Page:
These dimensions may be addressed by drawing on the pioneering work on transaction economics by Ronald Coase, the institutional analysis developed by Douglass North and the analysis of collective action pioneered by John R Commons and subsequently developed by Mancur Olson. The key additional insights from these bodies of work are, first, the potential to separate the ability to own and trade long term rights to the use of physical facilities from the actual ownership of these facilities and, second, the fact that effective regulatory determinations of the pricing and conditions of access to these facilities emerge from adversarial disputations between the owners of these facilities and consumers (or firms and bodies representing their interests) who ultimately pay for these facilities.

    The US gas industry provides the best example internationally of the working out of the required market and regulatory arrangements. The following is a link to a paper which succinctly describes the US experience and sets it against the ineffectual EU experience:

    http://www.nera.com/image/PUB_CESSA_May2007.pdf

    It would be easy to dismiss this as an example of US exceptionalism that draws on a long history of institutional and administrative arrangements with which most other countries are unfamiliar, but the fundamental economic insights and analysis are universal.

    The key starting point is a recognition of the extent to which consumers have been atomized, disenfranchised, over-managed and manipulated not just by dominant service providers in some sectors, but by all businesses that, by virtue of their size and reach – or lobbying skills, are able to exercise some measure of market power.

    And, once this is recognized, the key challenge is to reconfigure competition policy, consumer protection policy and regulation to ensure that final consumers who, apart from external consumers of exports, ultimately pay for everything reap an equitable share of the benefits of effective competition and regulation.

    This is a daunting challenge and it is not surprising that, among those who have the potential to initiate new thinking and reform, many choose to ignore it while others find they simply do not have the stomach for the fight. However, the alternative is continued and increasing public disaffection with the economic system and increasing public disengagement from the political system.

  11. @Paul Hunt
    Reading your valuable and informative reflection I am struck by the extent to which people from different disciplines read different things or derive different conclusions from reading the same things.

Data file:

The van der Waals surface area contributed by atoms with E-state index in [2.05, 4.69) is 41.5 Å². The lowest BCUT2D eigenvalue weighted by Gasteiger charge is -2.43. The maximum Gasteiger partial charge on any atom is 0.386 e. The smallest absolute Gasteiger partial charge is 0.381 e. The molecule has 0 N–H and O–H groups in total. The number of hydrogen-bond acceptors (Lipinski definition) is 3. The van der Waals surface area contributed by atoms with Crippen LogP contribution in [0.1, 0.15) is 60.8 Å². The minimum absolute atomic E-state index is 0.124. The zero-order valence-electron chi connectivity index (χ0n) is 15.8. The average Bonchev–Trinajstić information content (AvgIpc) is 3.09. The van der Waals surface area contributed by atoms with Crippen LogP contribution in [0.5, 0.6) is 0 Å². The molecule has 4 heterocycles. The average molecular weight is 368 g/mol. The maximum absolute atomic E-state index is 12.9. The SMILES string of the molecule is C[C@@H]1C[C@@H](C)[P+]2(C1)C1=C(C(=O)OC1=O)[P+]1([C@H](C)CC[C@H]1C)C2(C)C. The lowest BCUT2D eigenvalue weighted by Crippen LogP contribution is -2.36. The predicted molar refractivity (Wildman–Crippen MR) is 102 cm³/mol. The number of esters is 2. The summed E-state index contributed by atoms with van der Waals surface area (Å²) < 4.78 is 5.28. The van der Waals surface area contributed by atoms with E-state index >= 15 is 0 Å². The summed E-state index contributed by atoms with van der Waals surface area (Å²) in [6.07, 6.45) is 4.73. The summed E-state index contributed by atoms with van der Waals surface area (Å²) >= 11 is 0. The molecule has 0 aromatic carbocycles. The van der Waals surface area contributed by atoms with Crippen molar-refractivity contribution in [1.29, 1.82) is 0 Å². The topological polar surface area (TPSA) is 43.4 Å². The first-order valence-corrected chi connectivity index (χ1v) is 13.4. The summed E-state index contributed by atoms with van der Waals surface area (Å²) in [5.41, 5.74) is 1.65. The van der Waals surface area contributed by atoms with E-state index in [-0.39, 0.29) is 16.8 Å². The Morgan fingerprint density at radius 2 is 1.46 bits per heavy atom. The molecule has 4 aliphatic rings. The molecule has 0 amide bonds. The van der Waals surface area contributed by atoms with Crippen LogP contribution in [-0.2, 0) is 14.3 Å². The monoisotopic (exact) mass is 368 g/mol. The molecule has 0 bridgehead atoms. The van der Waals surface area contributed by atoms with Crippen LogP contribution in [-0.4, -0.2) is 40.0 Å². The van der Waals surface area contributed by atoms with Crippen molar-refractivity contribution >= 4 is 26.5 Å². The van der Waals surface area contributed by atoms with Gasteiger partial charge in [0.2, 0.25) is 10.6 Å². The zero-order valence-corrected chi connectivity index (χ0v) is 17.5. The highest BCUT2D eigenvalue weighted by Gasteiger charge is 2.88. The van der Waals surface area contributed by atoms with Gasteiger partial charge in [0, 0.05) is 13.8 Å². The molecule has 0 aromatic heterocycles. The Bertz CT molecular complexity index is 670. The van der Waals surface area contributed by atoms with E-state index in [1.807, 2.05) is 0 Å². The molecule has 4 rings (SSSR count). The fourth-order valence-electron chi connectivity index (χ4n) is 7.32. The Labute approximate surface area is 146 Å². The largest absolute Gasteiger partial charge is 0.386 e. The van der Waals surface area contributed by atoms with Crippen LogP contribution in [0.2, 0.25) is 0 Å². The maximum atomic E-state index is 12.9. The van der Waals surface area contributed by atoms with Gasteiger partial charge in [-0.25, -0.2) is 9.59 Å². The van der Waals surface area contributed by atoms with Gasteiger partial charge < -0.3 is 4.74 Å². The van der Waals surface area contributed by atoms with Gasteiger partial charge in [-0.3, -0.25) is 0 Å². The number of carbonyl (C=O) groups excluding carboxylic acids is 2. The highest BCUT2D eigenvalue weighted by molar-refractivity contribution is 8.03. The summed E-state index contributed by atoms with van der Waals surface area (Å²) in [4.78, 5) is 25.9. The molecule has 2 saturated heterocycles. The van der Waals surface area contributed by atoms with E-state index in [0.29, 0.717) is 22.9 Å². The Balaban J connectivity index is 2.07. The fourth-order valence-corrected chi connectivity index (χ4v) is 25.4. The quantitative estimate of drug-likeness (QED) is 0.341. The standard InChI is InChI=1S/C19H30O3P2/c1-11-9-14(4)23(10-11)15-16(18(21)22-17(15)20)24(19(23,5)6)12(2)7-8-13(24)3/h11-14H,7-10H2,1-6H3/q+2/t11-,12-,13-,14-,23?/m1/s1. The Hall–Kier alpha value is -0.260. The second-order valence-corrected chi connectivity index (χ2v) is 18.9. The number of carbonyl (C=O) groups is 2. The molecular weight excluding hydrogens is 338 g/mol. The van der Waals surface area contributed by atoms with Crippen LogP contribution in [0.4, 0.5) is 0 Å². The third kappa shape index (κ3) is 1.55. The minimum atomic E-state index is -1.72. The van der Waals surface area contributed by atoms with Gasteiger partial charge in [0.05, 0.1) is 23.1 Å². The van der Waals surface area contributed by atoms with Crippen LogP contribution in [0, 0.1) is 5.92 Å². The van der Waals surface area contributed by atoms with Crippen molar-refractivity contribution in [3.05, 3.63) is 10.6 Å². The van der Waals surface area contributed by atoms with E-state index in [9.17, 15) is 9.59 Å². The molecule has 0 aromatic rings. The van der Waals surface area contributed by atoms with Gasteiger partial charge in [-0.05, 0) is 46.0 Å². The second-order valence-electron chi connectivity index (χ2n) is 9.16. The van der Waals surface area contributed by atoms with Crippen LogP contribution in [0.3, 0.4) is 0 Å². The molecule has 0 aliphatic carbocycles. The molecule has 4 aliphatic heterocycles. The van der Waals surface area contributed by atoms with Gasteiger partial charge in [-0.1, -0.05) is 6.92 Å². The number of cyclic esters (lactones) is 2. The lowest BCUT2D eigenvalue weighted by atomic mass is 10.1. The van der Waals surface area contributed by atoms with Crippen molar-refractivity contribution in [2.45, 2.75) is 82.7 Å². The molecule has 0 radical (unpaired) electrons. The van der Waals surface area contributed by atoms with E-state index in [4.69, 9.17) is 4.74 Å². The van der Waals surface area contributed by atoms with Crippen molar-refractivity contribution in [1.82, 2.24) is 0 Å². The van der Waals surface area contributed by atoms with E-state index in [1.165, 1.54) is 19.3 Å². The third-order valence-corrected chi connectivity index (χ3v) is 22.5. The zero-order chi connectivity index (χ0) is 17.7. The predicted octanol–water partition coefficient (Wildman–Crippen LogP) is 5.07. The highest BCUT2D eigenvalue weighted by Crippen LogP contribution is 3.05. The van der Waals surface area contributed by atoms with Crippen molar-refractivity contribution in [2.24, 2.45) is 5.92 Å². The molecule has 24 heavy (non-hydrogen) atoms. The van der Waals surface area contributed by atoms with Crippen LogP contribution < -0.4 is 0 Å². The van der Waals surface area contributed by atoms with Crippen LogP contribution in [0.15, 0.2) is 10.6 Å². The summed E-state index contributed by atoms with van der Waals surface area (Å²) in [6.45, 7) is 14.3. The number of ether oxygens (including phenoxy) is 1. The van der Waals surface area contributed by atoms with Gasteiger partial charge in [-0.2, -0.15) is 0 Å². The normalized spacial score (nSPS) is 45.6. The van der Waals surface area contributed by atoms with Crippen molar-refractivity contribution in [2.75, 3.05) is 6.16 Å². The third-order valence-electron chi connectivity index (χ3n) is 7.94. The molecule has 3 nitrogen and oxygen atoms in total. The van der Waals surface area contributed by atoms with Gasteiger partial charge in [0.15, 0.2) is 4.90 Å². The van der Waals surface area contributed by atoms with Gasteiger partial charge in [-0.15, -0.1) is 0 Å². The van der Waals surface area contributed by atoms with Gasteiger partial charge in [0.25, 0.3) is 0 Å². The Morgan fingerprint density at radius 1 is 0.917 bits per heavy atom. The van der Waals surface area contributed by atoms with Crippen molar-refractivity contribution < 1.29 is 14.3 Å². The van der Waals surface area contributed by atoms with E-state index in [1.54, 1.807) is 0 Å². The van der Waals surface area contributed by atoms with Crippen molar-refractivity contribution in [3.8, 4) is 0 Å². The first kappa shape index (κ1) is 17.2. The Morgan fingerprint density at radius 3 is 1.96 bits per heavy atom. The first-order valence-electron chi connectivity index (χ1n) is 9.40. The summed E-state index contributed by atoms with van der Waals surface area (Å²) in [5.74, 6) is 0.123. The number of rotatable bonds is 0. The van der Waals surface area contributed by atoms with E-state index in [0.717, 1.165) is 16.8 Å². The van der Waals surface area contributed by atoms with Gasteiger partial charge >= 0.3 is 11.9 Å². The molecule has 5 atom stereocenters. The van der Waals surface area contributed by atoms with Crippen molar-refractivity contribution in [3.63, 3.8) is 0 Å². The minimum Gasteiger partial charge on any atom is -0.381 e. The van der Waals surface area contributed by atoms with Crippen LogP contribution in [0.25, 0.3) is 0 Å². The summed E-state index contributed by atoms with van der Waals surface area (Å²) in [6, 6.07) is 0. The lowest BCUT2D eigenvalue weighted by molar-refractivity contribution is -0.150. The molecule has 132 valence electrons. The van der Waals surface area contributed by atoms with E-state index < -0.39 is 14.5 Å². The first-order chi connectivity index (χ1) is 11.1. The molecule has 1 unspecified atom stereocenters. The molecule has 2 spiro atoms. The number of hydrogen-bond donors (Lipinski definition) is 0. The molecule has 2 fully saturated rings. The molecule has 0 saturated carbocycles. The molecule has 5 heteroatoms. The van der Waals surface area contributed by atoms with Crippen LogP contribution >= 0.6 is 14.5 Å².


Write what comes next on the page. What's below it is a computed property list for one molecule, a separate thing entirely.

I completely agree with your proposition that institutions are of great significance, but have derived from the new institutional economics literature insights which are more focused on the costs and benefits of delegation, rather than the structure of property rights (though I agree the latter are also important):
    1. Delegation to agencies (or within firms to managers) creates risks both of drift and shirking (Jensen & Meckling, Murray Horn)
    2. There are ways to reduce agency costs through legislative and oversight measures (McNollGast)
    3. There are good reasons to delegate regulatory tasks to agencies (nothwithstanding the costs) – chiefly linked to the credibility associated with greater expertise and a degree of insulation from the world of politics (Levy and Spiller). This credibility is important for promoting long term investment.
    In the case of Ireland the credibility argument for delegating tasks to regulatory agencies applies not only to the traditional cases of network regulation (all the the more important where the state retains some holdings in network firms) but also other policy areas where an alignment between politicians and particular regulated interests is perceived. I would argue that the Food Safety Authority of Ireland provides an example and that the the response last December to the dioxins in pork by the FSAI was probably a superior long term response to the issue than was likely had ministers been in charge of the issue.
    I shall make a separate post on the growth of regultory agencies at another time.

  12. Colin,

    Thank you for taking the time to go through my (probably excessively) long post. I fully accept your admonition about selective reading and interpretation, but the topic is so huge and the opportunies to engage on it in the Irish context so few that I brazenly took the opportunity to bend the discussion a little to focus – as I suspect you may have deduced – on the area of physical infrastructure and associated services (where I have both experience and interest – primarily from an economic and efficiency perspective).

    My interest in this area in Ireland has been fuelled by the increasing costs of infrastructure services since “independent” regulation has been introduced (with the accompanying detrimental impact on Ireland’s international competitiveness), by the inadequate and inefficient provision of infrastructure in key sectors and by the requirement for increased infrastructure investment to support future economic growth and productivity.

    By having this focus I recognise I am ignoring the overlapping impact of huge swathes of regulation in the areas of health, public safety, social welfare, education and professional services. However, I do try to ensure an accompanying consideration of the behaviour of influential or dominant firms in various industries. And this leads to some consideration of the interactions between competition and consumer protection policies and regulation.